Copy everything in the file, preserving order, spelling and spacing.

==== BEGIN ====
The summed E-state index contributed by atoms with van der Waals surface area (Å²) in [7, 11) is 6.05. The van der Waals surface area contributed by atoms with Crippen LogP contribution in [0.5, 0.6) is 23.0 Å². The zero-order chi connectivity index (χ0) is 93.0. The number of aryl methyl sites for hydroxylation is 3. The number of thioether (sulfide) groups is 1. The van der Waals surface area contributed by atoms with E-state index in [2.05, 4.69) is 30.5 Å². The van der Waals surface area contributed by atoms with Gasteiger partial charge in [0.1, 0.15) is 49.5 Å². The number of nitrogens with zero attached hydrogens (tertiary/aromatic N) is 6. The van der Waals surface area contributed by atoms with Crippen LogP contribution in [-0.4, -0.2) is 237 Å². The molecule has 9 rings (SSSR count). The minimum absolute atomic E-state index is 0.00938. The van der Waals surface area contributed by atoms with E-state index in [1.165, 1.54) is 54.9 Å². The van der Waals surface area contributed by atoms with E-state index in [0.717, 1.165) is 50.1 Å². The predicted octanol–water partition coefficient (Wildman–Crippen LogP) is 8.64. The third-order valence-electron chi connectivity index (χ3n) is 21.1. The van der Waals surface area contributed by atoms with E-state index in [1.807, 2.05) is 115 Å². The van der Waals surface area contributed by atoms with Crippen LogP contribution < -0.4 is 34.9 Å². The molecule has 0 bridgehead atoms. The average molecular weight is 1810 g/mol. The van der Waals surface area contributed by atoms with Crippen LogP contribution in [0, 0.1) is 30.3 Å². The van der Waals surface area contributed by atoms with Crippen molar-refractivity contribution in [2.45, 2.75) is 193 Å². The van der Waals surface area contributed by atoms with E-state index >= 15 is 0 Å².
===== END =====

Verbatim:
The summed E-state index contributed by atoms with van der Waals surface area (Å²) in [7, 11) is 6.05. The van der Waals surface area contributed by atoms with Crippen LogP contribution in [0.5, 0.6) is 23.0 Å². The zero-order chi connectivity index (χ0) is 93.0. The number of aryl methyl sites for hydroxylation is 3. The number of thioether (sulfide) groups is 1. The van der Waals surface area contributed by atoms with E-state index in [2.05, 4.69) is 30.5 Å². The van der Waals surface area contributed by atoms with Gasteiger partial charge in [0.1, 0.15) is 49.5 Å². The number of nitrogens with zero attached hydrogens (tertiary/aromatic N) is 6. The van der Waals surface area contributed by atoms with Crippen LogP contribution in [-0.4, -0.2) is 237 Å². The molecule has 9 rings (SSSR count). The minimum absolute atomic E-state index is 0.00938. The van der Waals surface area contributed by atoms with E-state index in [1.165, 1.54) is 54.9 Å². The van der Waals surface area contributed by atoms with E-state index in [0.717, 1.165) is 50.1 Å². The predicted octanol–water partition coefficient (Wildman–Crippen LogP) is 8.64. The third-order valence-electron chi connectivity index (χ3n) is 21.1. The van der Waals surface area contributed by atoms with E-state index in [1.807, 2.05) is 115 Å². The van der Waals surface area contributed by atoms with Crippen LogP contribution < -0.4 is 34.9 Å². The molecule has 0 bridgehead atoms. The average molecular weight is 1810 g/mol. The van der Waals surface area contributed by atoms with Crippen LogP contribution in [0, 0.1) is 30.3 Å². The van der Waals surface area contributed by atoms with Crippen molar-refractivity contribution in [2.45, 2.75) is 193 Å². The van der Waals surface area contributed by atoms with E-state index >= 15 is 0 Å².